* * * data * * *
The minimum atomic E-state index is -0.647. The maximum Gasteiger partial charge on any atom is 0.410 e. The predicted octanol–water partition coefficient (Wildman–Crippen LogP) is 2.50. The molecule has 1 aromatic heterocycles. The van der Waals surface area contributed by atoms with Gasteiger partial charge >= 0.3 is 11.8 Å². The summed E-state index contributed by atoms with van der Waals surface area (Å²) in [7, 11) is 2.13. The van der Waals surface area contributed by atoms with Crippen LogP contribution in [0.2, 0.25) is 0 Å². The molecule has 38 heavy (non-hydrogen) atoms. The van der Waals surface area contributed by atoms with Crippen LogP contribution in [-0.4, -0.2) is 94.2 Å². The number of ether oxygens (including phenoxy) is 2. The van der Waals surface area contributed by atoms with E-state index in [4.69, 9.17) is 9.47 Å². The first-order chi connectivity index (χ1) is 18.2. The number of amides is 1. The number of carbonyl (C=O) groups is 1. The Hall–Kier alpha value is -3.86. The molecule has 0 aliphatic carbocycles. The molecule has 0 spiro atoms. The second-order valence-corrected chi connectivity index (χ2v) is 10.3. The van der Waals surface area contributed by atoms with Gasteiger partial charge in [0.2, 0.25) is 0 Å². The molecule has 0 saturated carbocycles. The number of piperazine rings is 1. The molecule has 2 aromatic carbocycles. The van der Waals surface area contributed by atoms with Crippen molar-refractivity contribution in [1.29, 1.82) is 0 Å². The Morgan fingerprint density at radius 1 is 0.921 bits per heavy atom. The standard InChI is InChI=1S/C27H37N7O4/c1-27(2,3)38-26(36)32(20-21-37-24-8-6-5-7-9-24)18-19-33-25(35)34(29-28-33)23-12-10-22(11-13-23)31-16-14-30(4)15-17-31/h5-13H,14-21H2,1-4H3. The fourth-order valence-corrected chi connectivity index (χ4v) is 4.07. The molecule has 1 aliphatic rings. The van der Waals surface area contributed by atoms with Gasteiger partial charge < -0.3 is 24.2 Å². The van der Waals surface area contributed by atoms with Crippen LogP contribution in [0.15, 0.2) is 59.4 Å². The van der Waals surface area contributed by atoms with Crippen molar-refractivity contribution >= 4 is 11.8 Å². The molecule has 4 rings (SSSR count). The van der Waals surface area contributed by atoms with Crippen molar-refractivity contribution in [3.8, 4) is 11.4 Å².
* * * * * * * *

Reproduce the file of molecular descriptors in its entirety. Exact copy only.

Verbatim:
The minimum atomic E-state index is -0.647. The maximum Gasteiger partial charge on any atom is 0.410 e. The predicted octanol–water partition coefficient (Wildman–Crippen LogP) is 2.50. The molecule has 1 aromatic heterocycles. The van der Waals surface area contributed by atoms with Gasteiger partial charge >= 0.3 is 11.8 Å². The summed E-state index contributed by atoms with van der Waals surface area (Å²) in [7, 11) is 2.13. The van der Waals surface area contributed by atoms with Crippen LogP contribution in [0.2, 0.25) is 0 Å². The molecule has 38 heavy (non-hydrogen) atoms. The van der Waals surface area contributed by atoms with Crippen LogP contribution in [-0.4, -0.2) is 94.2 Å². The number of ether oxygens (including phenoxy) is 2. The van der Waals surface area contributed by atoms with E-state index in [4.69, 9.17) is 9.47 Å². The first-order chi connectivity index (χ1) is 18.2. The number of amides is 1. The number of carbonyl (C=O) groups is 1. The Hall–Kier alpha value is -3.86. The molecule has 0 aliphatic carbocycles. The molecule has 0 spiro atoms. The second-order valence-corrected chi connectivity index (χ2v) is 10.3. The van der Waals surface area contributed by atoms with Gasteiger partial charge in [0.2, 0.25) is 0 Å². The molecule has 0 saturated carbocycles. The number of piperazine rings is 1. The molecule has 2 aromatic carbocycles. The van der Waals surface area contributed by atoms with Crippen molar-refractivity contribution in [1.29, 1.82) is 0 Å². The Morgan fingerprint density at radius 1 is 0.921 bits per heavy atom. The standard InChI is InChI=1S/C27H37N7O4/c1-27(2,3)38-26(36)32(20-21-37-24-8-6-5-7-9-24)18-19-33-25(35)34(29-28-33)23-12-10-22(11-13-23)31-16-14-30(4)15-17-31/h5-13H,14-21H2,1-4H3. The fourth-order valence-corrected chi connectivity index (χ4v) is 4.07. The molecule has 1 aliphatic rings. The van der Waals surface area contributed by atoms with Gasteiger partial charge < -0.3 is 24.2 Å². The van der Waals surface area contributed by atoms with Crippen LogP contribution in [0.15, 0.2) is 59.4 Å². The van der Waals surface area contributed by atoms with Crippen molar-refractivity contribution >= 4 is 11.8 Å². The molecule has 4 rings (SSSR count). The van der Waals surface area contributed by atoms with Crippen molar-refractivity contribution in [3.8, 4) is 11.4 Å².